Categories: Cornish Gardens, Cornwall, Flowers, Large Gardens, open gardens, Photography, Trees and Shrubs, Weather

Posted by The Frustrated Gardener

Greetings Garden Lover! Welcome to my blog. Plants are my passion and this is my way of sharing that joyful emotion with the world. You'll find over 1000 posts here featuring everything from abutilons to zinnias. If you've enjoyed what you've read, please leave a comment and consider subscribing using the yellow 'Follow' button in the bottom, right-hand corner of your screen. You will receive an email every time I post something new.

Leave a Reply

23 comments On "Magnolia × veitchii ‘Peter Veitch’"

  1. Thanks for that post Dan. I love magnolias , have four in my garden. They are magnolia soulangeana “Susan”, magnolia soulangeana “Wine Light”, an acuminata x loebneri hybrid “Maxine Merill” with small yellow flowers and a dwarf hybrid of magnolia stellata. The last one grows in a large pot, the other three in the garden . The photos taken with your “professional DSLR” are great – a real balm to my eyes 🙂

  2. A blue sky is essential for photographing those high blossoms and you were fortunate to have such good conditions. I was revisiting photographs taken at Caerhays some time back and it really is a very enjoyable garden to visit – now, not a patch on Mount Congreve in Waterford. While Caerhays boasts of a handful of M. campbellii, for example, there are almost 200 at Mount Congreve. You’ll have to come visit.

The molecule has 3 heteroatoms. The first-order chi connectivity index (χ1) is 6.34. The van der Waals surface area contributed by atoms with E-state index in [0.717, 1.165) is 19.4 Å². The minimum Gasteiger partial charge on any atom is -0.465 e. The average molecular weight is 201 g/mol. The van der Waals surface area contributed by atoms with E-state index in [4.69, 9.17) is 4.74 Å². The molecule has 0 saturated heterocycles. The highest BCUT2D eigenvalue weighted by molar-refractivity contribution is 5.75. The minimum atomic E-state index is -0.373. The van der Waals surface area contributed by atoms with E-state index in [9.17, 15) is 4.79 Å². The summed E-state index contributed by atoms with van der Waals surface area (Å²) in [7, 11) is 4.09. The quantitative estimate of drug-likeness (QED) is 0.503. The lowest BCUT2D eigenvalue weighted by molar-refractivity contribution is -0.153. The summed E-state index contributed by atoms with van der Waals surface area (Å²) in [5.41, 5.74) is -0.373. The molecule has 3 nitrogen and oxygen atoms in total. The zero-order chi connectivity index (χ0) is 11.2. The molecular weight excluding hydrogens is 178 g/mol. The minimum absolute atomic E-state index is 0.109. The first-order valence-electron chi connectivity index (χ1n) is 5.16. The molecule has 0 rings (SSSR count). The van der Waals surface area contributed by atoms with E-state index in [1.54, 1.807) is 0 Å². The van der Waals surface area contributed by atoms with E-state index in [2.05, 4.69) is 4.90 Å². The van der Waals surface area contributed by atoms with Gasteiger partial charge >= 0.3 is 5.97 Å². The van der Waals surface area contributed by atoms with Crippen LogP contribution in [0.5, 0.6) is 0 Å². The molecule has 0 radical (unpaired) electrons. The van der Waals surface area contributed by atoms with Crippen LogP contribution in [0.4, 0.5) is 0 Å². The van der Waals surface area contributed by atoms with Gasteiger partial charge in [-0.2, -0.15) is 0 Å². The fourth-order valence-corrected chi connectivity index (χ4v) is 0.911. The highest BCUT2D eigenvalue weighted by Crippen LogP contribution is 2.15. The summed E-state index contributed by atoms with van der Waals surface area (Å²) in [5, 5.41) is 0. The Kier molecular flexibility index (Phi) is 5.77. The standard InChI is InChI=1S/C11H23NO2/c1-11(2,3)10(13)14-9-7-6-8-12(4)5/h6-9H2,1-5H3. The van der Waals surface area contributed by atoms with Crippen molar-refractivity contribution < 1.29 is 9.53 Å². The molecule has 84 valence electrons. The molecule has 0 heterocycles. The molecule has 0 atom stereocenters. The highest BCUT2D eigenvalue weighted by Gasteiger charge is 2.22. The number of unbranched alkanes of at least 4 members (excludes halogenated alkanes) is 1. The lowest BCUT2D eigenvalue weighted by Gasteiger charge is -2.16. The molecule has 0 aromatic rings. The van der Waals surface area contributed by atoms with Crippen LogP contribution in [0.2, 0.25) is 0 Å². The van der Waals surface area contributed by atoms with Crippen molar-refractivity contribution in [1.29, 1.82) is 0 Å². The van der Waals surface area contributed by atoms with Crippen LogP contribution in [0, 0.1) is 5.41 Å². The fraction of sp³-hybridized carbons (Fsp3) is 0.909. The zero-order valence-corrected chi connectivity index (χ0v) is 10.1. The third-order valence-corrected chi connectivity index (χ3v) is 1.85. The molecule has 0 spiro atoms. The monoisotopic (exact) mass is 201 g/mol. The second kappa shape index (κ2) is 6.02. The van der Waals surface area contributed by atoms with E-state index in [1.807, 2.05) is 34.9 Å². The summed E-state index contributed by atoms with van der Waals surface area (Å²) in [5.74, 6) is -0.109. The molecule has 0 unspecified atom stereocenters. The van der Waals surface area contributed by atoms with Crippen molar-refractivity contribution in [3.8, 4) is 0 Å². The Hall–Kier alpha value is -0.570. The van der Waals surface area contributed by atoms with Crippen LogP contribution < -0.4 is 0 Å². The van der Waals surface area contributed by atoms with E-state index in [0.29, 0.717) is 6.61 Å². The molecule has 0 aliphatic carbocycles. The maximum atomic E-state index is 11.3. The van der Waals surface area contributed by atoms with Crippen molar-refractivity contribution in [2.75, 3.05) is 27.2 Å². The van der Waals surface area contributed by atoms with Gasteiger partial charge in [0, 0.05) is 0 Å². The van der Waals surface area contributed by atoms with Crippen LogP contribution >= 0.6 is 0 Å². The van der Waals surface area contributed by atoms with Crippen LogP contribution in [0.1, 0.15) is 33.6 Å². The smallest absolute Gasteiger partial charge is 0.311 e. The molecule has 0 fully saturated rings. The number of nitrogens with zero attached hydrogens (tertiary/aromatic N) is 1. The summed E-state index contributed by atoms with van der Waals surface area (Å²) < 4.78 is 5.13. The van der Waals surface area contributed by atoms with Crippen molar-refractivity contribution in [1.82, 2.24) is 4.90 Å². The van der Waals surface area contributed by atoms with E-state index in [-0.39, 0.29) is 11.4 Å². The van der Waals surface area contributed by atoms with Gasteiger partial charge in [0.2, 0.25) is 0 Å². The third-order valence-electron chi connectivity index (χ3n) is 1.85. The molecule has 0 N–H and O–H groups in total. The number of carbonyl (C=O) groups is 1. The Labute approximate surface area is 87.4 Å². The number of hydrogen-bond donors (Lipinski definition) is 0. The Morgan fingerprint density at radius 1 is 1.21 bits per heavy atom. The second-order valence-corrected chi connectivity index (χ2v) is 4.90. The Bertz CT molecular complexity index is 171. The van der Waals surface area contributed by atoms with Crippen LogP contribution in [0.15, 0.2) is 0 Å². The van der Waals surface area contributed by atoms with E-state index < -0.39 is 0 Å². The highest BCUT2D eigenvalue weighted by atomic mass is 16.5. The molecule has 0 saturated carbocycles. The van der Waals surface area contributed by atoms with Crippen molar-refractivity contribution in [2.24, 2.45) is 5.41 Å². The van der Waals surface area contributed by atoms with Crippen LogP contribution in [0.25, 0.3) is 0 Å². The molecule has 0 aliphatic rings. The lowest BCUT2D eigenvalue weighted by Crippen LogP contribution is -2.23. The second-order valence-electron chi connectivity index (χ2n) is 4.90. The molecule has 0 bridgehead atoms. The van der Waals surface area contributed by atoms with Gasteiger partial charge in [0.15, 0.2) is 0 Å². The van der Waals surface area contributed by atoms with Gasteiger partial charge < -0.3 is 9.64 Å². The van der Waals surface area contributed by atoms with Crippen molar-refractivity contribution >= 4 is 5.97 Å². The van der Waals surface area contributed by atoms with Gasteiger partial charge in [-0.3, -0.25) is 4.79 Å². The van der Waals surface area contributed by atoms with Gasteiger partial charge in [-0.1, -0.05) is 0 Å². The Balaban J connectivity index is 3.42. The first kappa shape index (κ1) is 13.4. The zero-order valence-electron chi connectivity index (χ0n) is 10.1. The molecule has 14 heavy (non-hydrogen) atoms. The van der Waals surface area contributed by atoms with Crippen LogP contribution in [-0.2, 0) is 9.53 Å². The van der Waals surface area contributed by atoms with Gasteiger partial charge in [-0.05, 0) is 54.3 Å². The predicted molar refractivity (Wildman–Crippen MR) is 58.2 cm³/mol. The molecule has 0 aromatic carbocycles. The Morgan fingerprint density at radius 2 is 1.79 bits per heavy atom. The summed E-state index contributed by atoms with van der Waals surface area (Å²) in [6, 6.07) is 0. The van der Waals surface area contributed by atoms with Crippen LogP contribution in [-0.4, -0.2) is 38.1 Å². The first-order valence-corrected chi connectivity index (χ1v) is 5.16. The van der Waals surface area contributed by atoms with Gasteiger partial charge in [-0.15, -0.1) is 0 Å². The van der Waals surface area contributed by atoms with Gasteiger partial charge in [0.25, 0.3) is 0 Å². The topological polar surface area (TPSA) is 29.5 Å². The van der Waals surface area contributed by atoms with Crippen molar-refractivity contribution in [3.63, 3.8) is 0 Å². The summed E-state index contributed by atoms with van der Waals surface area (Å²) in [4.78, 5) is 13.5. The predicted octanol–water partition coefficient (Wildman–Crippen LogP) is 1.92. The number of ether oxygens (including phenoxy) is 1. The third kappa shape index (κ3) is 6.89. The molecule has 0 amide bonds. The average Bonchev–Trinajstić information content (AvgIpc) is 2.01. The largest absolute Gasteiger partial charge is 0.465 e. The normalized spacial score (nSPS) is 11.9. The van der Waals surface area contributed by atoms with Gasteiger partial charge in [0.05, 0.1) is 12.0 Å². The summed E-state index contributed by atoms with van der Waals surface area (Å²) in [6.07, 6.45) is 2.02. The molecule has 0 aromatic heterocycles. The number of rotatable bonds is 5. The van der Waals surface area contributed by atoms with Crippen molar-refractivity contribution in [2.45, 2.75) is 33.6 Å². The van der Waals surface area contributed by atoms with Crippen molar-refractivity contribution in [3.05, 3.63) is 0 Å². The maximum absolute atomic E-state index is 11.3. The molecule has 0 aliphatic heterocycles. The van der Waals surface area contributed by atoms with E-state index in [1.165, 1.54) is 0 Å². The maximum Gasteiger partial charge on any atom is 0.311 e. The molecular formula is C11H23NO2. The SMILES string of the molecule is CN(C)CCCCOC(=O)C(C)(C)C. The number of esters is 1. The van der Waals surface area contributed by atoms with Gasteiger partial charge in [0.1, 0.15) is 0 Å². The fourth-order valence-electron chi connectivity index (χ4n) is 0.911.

3. The souvenir shops down here in the South West sell a poster saying This House Runs On Cornish Time and your comment on the three long train journeys reminded me of it! Does the magical kingdom have its own time I wonder? We are only in South Devon but it is nearly three hours down to St Ives. Friends come in the summer and are keen to go to the Eden Project- they are amazed when we tell them it is five hours for the round trip! But the magnolias are just beautiful and now that I know they have been pollinated by beetles since prehistoric times, well what’s not to love? 😊

  4. They are gorgeous aren’t they? Backed by a blue sky and white fluffy clouds! I must visit Caerhays, but having injured my back today (sciatica) doing a tiny bit of weeding (!) I won’t be going for a few days.

    1. I’m very sorry to hear that. I hope you feel much better soon. There is still a lot to come at Caerhays, so even if you leave it for 10 days you should see a fine display. Many plants were only just getting going and we only had time to see about a third of the garden. They really are packing a lot of new plants in, which is marvellous. Dan